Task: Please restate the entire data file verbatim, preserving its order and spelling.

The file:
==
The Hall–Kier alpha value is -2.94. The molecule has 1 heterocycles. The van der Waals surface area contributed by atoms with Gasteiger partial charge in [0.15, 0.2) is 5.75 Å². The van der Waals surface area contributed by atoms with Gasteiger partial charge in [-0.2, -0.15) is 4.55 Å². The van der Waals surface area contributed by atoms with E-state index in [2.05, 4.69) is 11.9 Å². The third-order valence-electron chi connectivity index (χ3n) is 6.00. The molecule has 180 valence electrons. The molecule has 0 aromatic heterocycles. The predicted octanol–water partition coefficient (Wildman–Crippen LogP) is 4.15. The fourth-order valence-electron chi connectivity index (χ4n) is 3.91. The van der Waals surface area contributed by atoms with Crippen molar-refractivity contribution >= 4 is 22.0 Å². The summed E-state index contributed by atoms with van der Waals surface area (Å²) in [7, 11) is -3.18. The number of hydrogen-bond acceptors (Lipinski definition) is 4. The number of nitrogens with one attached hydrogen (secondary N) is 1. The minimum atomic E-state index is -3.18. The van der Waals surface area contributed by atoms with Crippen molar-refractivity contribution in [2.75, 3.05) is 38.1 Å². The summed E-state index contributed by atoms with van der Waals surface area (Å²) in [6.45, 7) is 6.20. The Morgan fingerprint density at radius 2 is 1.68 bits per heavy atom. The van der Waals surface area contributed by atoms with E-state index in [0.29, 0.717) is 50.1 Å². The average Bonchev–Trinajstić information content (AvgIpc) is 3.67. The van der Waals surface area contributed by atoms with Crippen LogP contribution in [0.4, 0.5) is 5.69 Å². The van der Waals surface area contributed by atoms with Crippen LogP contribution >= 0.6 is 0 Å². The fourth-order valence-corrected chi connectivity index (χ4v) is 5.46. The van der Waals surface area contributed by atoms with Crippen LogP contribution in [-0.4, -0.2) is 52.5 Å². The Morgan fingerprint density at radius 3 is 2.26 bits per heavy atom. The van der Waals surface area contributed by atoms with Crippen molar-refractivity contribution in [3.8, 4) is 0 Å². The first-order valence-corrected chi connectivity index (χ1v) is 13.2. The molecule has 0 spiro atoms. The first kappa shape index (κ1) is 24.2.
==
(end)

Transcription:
The Hall–Kier alpha value is -2.94. The molecule has 1 heterocycles. The van der Waals surface area contributed by atoms with Gasteiger partial charge in [0.15, 0.2) is 5.75 Å². The van der Waals surface area contributed by atoms with Gasteiger partial charge in [-0.2, -0.15) is 4.55 Å². The van der Waals surface area contributed by atoms with E-state index in [2.05, 4.69) is 11.9 Å². The third-order valence-electron chi connectivity index (χ3n) is 6.00. The molecule has 180 valence electrons. The molecule has 0 aromatic heterocycles. The predicted octanol–water partition coefficient (Wildman–Crippen LogP) is 4.15. The fourth-order valence-electron chi connectivity index (χ4n) is 3.91. The van der Waals surface area contributed by atoms with Crippen molar-refractivity contribution >= 4 is 22.0 Å². The summed E-state index contributed by atoms with van der Waals surface area (Å²) in [7, 11) is -3.18. The number of hydrogen-bond acceptors (Lipinski definition) is 4. The number of nitrogens with one attached hydrogen (secondary N) is 1. The minimum atomic E-state index is -3.18. The van der Waals surface area contributed by atoms with Crippen molar-refractivity contribution in [2.75, 3.05) is 38.1 Å². The summed E-state index contributed by atoms with van der Waals surface area (Å²) in [6.45, 7) is 6.20. The Morgan fingerprint density at radius 2 is 1.68 bits per heavy atom. The van der Waals surface area contributed by atoms with E-state index in [0.29, 0.717) is 50.1 Å². The average Bonchev–Trinajstić information content (AvgIpc) is 3.67. The van der Waals surface area contributed by atoms with Crippen LogP contribution in [0.4, 0.5) is 5.69 Å². The van der Waals surface area contributed by atoms with Crippen LogP contribution >= 0.6 is 0 Å². The fourth-order valence-corrected chi connectivity index (χ4v) is 5.46. The van der Waals surface area contributed by atoms with Crippen LogP contribution in [-0.4, -0.2) is 52.5 Å². The Morgan fingerprint density at radius 3 is 2.26 bits per heavy atom. The van der Waals surface area contributed by atoms with Crippen molar-refractivity contribution in [3.8, 4) is 0 Å². The first-order valence-corrected chi connectivity index (χ1v) is 13.2. The molecule has 0 spiro atoms. The first kappa shape index (κ1) is 24.2.